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Is Protein Good to Drink Before Bed?

By Joseph Eitel

Protein is a vital nutrient involved in the muscle-building process. You may have also heard that eating right before bedtime can lead to unwanted weight gain and so should be avoided. However, that’s not always the case. If you’re looking to build and maintain lean muscle mass as part of a consistent resistance training program, drinking the right type of protein before you go to bed is a critical part of the equation.

Catabolism

As you sleep, your body steadily gets closer to a catabolic state. This is the process of your body utilizing vital protein and amino acids – the building blocks of protein – as energy. This process is counterproductive if you’re looking to build muscle. Eating right before bedtime can help to slow down this process by making sure your body is properly fed throughout the seven or more hours you sleep.

Slow-Absorbing Protein

Drinking just any type of protein shake before going to bed won’t do the trick. A fast-absorbing protein, such as whey, will promote protein synthesis – the muscle-building process – for only a short period of time. The solution is to choose a slow-absorbing protein, such as casein, that will help to maintain steady levels of amino acids in your bloodstream. According to Jeff S. Volek, Ph.D., R.D., casein can help to boost the protein synthesis process for up to seven or more hours while you sleep if it is consumed just before bedtime.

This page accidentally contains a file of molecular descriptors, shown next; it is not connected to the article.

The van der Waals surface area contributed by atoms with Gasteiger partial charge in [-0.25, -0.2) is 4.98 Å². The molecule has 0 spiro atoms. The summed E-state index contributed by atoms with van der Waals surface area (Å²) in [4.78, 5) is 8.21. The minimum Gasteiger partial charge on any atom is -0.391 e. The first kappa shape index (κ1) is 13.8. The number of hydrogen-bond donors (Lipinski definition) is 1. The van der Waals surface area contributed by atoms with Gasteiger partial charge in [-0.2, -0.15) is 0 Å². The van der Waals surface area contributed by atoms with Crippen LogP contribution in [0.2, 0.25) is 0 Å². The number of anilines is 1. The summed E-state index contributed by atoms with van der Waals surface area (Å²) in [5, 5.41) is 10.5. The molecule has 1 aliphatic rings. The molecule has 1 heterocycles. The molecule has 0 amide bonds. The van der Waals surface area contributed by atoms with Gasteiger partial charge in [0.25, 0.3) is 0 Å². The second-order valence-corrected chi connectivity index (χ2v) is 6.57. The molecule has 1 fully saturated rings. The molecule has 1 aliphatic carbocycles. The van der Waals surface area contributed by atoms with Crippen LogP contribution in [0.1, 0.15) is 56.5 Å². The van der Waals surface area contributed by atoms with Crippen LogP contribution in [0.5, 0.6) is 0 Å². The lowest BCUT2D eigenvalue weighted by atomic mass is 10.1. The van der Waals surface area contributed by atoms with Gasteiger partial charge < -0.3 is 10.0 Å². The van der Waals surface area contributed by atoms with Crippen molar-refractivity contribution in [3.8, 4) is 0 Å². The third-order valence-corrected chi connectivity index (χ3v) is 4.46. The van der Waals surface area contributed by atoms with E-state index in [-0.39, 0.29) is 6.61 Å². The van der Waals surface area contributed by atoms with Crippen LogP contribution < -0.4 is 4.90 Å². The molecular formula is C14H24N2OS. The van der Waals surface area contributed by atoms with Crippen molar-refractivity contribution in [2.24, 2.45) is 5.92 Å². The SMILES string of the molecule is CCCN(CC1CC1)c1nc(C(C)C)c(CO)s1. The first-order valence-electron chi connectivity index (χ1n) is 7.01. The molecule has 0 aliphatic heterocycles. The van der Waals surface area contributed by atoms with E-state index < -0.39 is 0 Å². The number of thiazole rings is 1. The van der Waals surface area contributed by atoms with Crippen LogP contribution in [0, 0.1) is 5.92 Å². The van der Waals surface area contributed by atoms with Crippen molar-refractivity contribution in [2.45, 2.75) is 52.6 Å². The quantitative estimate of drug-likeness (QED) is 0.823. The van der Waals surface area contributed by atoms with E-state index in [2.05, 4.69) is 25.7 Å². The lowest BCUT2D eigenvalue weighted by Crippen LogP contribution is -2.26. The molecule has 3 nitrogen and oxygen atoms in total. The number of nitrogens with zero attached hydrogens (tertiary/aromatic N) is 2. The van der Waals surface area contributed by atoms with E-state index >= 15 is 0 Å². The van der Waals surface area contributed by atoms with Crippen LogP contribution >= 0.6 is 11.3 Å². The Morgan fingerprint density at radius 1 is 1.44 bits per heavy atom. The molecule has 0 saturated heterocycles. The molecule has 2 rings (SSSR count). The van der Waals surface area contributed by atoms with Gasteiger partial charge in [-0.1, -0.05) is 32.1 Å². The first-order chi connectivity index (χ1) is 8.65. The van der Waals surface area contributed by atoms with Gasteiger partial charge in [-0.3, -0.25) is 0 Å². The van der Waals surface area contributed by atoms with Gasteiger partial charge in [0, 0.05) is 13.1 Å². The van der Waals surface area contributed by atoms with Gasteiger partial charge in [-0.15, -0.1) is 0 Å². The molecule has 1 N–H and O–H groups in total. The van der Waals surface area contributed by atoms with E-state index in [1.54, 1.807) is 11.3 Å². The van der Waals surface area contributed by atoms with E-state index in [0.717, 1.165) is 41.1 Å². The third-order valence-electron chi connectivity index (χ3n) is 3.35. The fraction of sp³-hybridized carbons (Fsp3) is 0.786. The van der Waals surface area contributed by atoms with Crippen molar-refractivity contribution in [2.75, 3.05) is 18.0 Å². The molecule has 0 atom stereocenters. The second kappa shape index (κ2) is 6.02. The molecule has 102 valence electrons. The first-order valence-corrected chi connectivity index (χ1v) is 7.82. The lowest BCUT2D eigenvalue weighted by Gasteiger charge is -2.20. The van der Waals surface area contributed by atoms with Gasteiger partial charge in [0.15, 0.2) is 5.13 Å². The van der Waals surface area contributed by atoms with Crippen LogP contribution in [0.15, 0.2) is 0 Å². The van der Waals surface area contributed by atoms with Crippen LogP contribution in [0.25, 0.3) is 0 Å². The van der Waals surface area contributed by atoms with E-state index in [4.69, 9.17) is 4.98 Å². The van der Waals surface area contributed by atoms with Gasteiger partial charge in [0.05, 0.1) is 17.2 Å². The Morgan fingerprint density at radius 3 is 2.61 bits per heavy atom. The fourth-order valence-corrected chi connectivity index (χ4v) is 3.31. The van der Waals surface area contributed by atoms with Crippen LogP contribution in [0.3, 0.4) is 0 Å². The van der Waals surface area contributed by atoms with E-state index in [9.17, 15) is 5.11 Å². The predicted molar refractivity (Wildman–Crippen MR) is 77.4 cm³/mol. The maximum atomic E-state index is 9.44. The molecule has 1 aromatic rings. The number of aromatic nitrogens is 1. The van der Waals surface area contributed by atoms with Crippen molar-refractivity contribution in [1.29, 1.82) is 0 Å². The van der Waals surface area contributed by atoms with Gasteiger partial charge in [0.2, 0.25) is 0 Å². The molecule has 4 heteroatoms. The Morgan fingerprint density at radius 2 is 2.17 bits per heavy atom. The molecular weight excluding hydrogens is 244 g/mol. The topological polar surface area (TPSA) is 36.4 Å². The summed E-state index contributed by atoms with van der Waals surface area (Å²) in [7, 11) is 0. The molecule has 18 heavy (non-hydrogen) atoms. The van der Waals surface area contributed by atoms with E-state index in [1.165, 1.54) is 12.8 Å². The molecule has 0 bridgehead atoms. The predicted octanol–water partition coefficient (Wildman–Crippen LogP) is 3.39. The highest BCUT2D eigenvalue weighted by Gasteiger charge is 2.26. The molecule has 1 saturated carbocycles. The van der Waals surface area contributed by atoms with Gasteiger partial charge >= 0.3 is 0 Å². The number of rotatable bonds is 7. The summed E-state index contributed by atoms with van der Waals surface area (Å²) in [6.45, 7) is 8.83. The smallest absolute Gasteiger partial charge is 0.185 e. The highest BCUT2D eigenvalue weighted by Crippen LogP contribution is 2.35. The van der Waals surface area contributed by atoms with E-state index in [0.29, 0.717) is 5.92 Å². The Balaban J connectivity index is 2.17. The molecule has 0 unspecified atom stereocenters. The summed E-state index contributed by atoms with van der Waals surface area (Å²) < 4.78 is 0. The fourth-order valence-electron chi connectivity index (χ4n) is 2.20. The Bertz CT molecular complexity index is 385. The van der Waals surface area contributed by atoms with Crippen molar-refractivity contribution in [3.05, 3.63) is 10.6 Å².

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Amount

The exact amount of casein protein that is ideal for your pre-bedtime snack varies depending upon your body weight. Bodybuilding professional John Berardi believes that 30 g of casein protein is usually ideal. He says this amount can keep your blood amino acid levels elevated for more than seven hours. However, it’s important to factor in your pre-bedtime protein shake with your total protein intake for the day. Exceeding your protein needs can lead to unwanted weight gain due to the increased calorie intake. Berardi suggests consuming about 1 g of protein per pound of body weight if you’re actively working out and trying to build lean muscle mass. Divide your total protein intake equally among each of your meals – 20 g to 30 g per meal is usually idea.

When Protein Isn't OK

A protein shake before bedtime isn’t right for everyone. If you’re not lifting weights or doing some sort of resistance training on a regular basis, a nighttime protein shake will only lead to weight gain in the form of fat. A single gram of protein contains about four calories, so a 30 g protein shake will contain at least 120 calories, and these calories can add up fast. Additionally, you should check with your doctor before taking any protein supplement, since they are not regulated by the U.S. Food and Drug Administration.

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